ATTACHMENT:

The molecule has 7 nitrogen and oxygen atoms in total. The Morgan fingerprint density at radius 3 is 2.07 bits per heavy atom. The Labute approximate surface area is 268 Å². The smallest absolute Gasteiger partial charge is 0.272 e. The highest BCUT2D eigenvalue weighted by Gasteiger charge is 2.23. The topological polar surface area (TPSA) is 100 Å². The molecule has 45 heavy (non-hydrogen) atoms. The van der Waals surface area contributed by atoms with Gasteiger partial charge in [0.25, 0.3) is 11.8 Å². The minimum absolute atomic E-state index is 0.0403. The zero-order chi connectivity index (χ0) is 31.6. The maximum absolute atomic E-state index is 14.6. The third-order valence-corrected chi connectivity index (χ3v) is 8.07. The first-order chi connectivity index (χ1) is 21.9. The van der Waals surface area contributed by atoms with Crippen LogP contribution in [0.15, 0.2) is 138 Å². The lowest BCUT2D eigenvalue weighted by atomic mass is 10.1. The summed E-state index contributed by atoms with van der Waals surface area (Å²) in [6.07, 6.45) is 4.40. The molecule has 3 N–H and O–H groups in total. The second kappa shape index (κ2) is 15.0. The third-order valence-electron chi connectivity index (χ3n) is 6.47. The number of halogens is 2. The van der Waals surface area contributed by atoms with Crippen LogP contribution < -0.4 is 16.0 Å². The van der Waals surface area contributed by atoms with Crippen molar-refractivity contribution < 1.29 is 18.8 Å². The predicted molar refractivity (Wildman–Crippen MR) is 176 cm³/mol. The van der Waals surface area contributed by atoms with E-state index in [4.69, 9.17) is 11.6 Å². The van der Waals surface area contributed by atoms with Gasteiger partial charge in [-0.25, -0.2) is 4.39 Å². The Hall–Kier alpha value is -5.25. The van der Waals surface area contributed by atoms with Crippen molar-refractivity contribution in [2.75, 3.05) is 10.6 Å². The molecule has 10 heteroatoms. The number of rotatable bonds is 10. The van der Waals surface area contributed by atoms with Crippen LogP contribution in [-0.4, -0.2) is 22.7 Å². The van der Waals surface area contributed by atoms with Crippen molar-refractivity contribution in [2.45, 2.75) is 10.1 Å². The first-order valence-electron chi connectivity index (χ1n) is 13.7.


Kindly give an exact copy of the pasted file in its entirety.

The molecule has 7 nitrogen and oxygen atoms in total. The Morgan fingerprint density at radius 3 is 2.07 bits per heavy atom. The Labute approximate surface area is 268 Å². The smallest absolute Gasteiger partial charge is 0.272 e. The highest BCUT2D eigenvalue weighted by Gasteiger charge is 2.23. The topological polar surface area (TPSA) is 100 Å². The molecule has 45 heavy (non-hydrogen) atoms. The van der Waals surface area contributed by atoms with Gasteiger partial charge in [0.25, 0.3) is 11.8 Å². The minimum absolute atomic E-state index is 0.0403. The zero-order chi connectivity index (χ0) is 31.6. The maximum absolute atomic E-state index is 14.6. The third-order valence-corrected chi connectivity index (χ3v) is 8.07. The first-order chi connectivity index (χ1) is 21.9. The van der Waals surface area contributed by atoms with Crippen LogP contribution in [0.15, 0.2) is 138 Å². The lowest BCUT2D eigenvalue weighted by atomic mass is 10.1. The summed E-state index contributed by atoms with van der Waals surface area (Å²) in [6.07, 6.45) is 4.40. The molecule has 3 N–H and O–H groups in total. The second kappa shape index (κ2) is 15.0. The third-order valence-electron chi connectivity index (χ3n) is 6.47. The number of halogens is 2. The van der Waals surface area contributed by atoms with Crippen LogP contribution < -0.4 is 16.0 Å². The van der Waals surface area contributed by atoms with Crippen molar-refractivity contribution < 1.29 is 18.8 Å². The predicted molar refractivity (Wildman–Crippen MR) is 176 cm³/mol. The van der Waals surface area contributed by atoms with E-state index in [4.69, 9.17) is 11.6 Å². The van der Waals surface area contributed by atoms with Gasteiger partial charge in [-0.25, -0.2) is 4.39 Å². The Hall–Kier alpha value is -5.25. The van der Waals surface area contributed by atoms with Crippen molar-refractivity contribution in [2.75, 3.05) is 10.6 Å². The molecule has 10 heteroatoms. The number of rotatable bonds is 10. The van der Waals surface area contributed by atoms with Crippen LogP contribution in [-0.4, -0.2) is 22.7 Å². The van der Waals surface area contributed by atoms with Crippen molar-refractivity contribution in [2.45, 2.75) is 10.1 Å². The first-order valence-electron chi connectivity index (χ1n) is 13.7.